6 Key Takeaways From A First Year Teacher

Teaching isn't easy by any means and I learned that first hand. I wanted to make an impact in the lives of students, especially those who look like me. I've narrowed down my first year in the classroom to six key takeaways.

Prior to becoming an educator I had somewhat of an idea of the things teachers endured from lesson planning to being a champion for all students. Being a teacher is far from easy and I learned that first-hand.

I am a proud Teach For America (TFA) San Antonio ’18 corps member and I made it through my first year in the classroom. This accomplishment is worthy of an award, for sure!

My intention for becoming an educator was rooted in me wanting to make an impact in the lives of students, and especially those who looked like and shared a similar socioeconomic background as me. Prior to stepping foot into a classroom of my own, my initial goal was to make an impact as an art teacher, but as I researched various ways of obtaining the teaching credentials I would need in order to teach in the state of Arkansas I came across Teach For America. I scoured the web—mainly YouTube—for reviews of people sharing their honest experiences. The results? The good, the bad, and the ugly. Ultimately, it was up to me to use discernment and I went where I was led. I knew within that I would make a difference and I chose to align with an organization that was actively doing the work of ensuring that every child has “an equal opportunity to learn, grow, influence, and lead.

I’ve narrowed down my first year in the classroom to six key takeaways:

Building authentic relationships with scholars was what kept me going throughout my first year in the classroom. The location in which I taught and the demographics played a big part in the relationships that I established. I taught on the Eastside of San Antonio, Texas in a majority Black and Latinx community. This was a direct representation of the scholars I taught. The authentic part of building relationships stemmed from my own transparency, honesty, and authenticity. I resonated with the scholars (and community) in various ways—my race, being a woman, being a millennial, sharing a similar socioeconomic status, having shared interests outside of education amongst other things. Many of the parents of Spanish-speaking scholars that I taught struggled to speak or fully understand English, which gave me the opportunity to communicate with them in their native tongue. The point is that I always showed up as myself and was open to various interactions with scholars and their families. Investing students in the content you’re teaching is one thing, but they should also have ample opportunities to get to know who you are.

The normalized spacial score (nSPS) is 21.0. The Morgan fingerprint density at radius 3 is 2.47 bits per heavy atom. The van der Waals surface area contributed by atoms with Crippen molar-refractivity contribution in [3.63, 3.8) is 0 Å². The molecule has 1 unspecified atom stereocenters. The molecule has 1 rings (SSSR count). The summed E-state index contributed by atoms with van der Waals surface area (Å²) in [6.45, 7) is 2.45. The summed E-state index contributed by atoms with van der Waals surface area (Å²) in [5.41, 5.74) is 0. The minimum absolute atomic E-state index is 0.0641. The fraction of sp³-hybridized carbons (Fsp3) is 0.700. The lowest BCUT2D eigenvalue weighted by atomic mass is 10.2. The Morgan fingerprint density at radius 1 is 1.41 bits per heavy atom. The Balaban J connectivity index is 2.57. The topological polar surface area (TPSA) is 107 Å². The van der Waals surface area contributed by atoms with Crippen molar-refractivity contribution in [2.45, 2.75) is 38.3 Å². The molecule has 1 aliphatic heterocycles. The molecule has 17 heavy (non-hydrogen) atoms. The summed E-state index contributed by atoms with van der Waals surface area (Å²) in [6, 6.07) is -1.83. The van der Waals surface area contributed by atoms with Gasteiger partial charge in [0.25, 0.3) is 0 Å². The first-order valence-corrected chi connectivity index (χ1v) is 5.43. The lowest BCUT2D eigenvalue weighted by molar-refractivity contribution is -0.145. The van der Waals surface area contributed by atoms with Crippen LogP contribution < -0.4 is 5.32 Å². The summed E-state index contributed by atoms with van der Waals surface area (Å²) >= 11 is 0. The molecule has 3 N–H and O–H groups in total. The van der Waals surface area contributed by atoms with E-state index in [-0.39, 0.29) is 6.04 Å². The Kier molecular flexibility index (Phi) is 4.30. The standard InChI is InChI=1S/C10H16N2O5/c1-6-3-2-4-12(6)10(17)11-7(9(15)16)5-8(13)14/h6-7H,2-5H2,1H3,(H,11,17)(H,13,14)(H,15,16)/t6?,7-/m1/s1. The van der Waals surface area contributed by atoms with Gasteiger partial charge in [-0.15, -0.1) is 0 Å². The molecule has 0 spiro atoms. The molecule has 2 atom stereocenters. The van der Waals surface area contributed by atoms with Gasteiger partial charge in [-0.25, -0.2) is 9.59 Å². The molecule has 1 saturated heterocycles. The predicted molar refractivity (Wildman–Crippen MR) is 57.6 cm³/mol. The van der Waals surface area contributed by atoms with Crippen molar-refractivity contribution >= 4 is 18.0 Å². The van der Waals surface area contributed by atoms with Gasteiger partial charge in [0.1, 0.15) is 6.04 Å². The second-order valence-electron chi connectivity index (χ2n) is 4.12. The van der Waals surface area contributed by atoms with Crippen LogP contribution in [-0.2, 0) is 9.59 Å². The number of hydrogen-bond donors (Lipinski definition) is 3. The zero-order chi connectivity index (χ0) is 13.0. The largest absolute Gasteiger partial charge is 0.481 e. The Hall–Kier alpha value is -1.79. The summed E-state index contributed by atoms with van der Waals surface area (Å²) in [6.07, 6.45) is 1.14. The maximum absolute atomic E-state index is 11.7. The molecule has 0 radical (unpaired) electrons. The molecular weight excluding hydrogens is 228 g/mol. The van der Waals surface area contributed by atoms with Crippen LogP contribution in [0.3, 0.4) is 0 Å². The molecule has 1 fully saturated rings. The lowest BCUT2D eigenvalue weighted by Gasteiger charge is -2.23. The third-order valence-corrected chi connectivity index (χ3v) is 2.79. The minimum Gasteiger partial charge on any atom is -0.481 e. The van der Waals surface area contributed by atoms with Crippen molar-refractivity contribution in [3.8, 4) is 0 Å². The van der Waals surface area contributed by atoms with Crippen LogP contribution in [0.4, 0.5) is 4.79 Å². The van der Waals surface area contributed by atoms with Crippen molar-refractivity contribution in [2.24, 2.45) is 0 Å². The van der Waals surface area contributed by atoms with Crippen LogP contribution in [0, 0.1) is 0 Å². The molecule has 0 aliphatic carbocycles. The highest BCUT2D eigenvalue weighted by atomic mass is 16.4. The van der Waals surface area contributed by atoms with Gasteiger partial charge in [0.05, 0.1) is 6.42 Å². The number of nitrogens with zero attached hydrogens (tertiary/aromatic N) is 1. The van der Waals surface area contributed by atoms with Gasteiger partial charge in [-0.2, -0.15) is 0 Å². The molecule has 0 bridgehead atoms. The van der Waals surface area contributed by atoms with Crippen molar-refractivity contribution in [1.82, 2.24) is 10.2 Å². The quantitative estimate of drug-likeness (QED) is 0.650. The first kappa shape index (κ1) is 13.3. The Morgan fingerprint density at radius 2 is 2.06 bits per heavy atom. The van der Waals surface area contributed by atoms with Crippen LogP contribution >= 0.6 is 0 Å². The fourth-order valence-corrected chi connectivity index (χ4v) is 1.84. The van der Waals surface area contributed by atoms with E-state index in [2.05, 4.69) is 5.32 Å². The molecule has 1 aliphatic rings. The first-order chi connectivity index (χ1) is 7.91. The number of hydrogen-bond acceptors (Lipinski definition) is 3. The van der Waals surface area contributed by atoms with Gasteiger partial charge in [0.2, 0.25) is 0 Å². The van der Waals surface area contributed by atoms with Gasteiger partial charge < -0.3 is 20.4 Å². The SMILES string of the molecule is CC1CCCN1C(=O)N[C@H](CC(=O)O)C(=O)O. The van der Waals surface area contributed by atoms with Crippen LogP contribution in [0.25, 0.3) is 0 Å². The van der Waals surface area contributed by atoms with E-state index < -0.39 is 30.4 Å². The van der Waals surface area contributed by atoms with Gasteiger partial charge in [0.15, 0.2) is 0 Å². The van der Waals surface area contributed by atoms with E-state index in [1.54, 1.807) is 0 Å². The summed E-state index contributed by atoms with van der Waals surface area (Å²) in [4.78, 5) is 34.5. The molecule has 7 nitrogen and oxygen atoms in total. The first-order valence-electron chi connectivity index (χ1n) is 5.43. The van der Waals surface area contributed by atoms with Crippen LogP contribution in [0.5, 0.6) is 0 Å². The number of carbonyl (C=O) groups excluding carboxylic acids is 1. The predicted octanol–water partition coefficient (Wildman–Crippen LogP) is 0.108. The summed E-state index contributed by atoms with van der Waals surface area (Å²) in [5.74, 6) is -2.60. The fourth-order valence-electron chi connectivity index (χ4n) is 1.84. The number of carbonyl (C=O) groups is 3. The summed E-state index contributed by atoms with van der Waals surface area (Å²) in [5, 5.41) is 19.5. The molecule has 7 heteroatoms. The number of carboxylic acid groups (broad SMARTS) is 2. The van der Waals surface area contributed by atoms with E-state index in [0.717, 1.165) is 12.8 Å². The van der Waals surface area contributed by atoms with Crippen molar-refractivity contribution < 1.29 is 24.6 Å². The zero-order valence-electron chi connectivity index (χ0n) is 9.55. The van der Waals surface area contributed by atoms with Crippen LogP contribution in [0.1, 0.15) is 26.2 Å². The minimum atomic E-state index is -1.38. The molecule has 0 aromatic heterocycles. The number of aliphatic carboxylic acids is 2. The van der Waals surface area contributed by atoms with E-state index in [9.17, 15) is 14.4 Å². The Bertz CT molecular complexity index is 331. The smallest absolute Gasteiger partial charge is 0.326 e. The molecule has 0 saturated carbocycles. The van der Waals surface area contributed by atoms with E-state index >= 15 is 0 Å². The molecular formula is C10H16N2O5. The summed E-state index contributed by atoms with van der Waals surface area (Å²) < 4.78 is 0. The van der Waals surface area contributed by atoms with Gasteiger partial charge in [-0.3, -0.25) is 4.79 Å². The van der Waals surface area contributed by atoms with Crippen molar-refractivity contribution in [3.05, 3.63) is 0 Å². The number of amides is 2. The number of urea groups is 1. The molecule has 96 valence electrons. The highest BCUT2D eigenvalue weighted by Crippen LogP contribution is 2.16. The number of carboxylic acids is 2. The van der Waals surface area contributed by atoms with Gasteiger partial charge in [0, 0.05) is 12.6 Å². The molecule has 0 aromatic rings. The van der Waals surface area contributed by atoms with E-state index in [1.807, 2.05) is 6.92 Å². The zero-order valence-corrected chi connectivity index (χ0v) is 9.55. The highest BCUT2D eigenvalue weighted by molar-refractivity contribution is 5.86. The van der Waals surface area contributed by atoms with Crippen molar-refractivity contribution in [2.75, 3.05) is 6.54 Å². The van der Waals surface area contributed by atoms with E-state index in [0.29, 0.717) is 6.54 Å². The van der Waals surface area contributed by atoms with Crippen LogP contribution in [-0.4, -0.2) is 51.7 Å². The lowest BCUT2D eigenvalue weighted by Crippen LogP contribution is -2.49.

Work-life balance was nonexistent for me as a first-year teacher. My days started as early as 7am and extended past the school day. I took schoolwork home, got lost in lesson planning, grading papers, preparing exemplars, reviewing data, and following up with parents. I didn’t make time for myself and I wasn’t aware of how lost in the sauce I was. Weekends were spent doing school-related things as well as fulfilling my obligations as a corps member on top of the requirements for my certification program.

Teaching became less enjoyable and more frustrating. Backing out wasn’t an option because I did not want to fail the scholars nor my commitment, but every minute of my day was draining. I didn’t begin to feel in control of my work and home life until the year was almost over. I had to force myself to make time for self-care, to advocate for myself, and to create a routine that worked for me. This included no work on Friday nights and Saturdays, snuggling with Cairo (my dog), tending to my platforms and creative endeavors, going out with friends, and attending concerts (solo). I completed as many teacher tasks during the school day that I could and dedicated a maximum of one hour to work-relating things once I was home. It took me setting boundaries to have peace of mind. I had to align myself with things that kept me grounded in order to feel connected to my purpose.

Being open to constructive criticism and on-the-spot feedback was vital for my growth in the classroom and personally. In order to be a better educator—or any role—one must know their strengths and areas for growth—Glows and Grows as we often referred to them in the Corps.

It’s also great to be able to apply feedback, communicate concerns, and be open to new ideas and methods of executing things. There’s always room for growth and learning! Remember, you don’t know everything, so be teachable and don’t take things personally.

Don’t be afraid to ask for help because as a first year teacher you won’t have all the answers and you will make mistakes. Failure will size you up, but seeking support will plant you right back on your feet. Don’t struggle in silence—vulnerability is okay.

Self-care doesn’t mean selfish, so silence those notifications, schedule that appointment, visit your family, out your phone on do not disturb, book a massage, hang with friends, meditate, draw a picture, try a new recipe, take your dog for a walk, watch a movie, say “no”, book a trip, attend a conference, schedule a photoshoot, leave your emails on unread, visit the gym, go see your favorite artist, catch up on sleep, whatever it is you deserve it!

This article has been updated and was originally published on August 27, 2019.

1 comment

  1. Amazing insight. What I failed to do is the self care part. Mainly because I felt the kids needs were more urgent than mine. What I come to realize is I wasn’t at my best for them when I was exhausted. I am going to learn this year to unplug after work. I need to be the best me so I can make a make an effective difference in my students.

    Liked by 1 person

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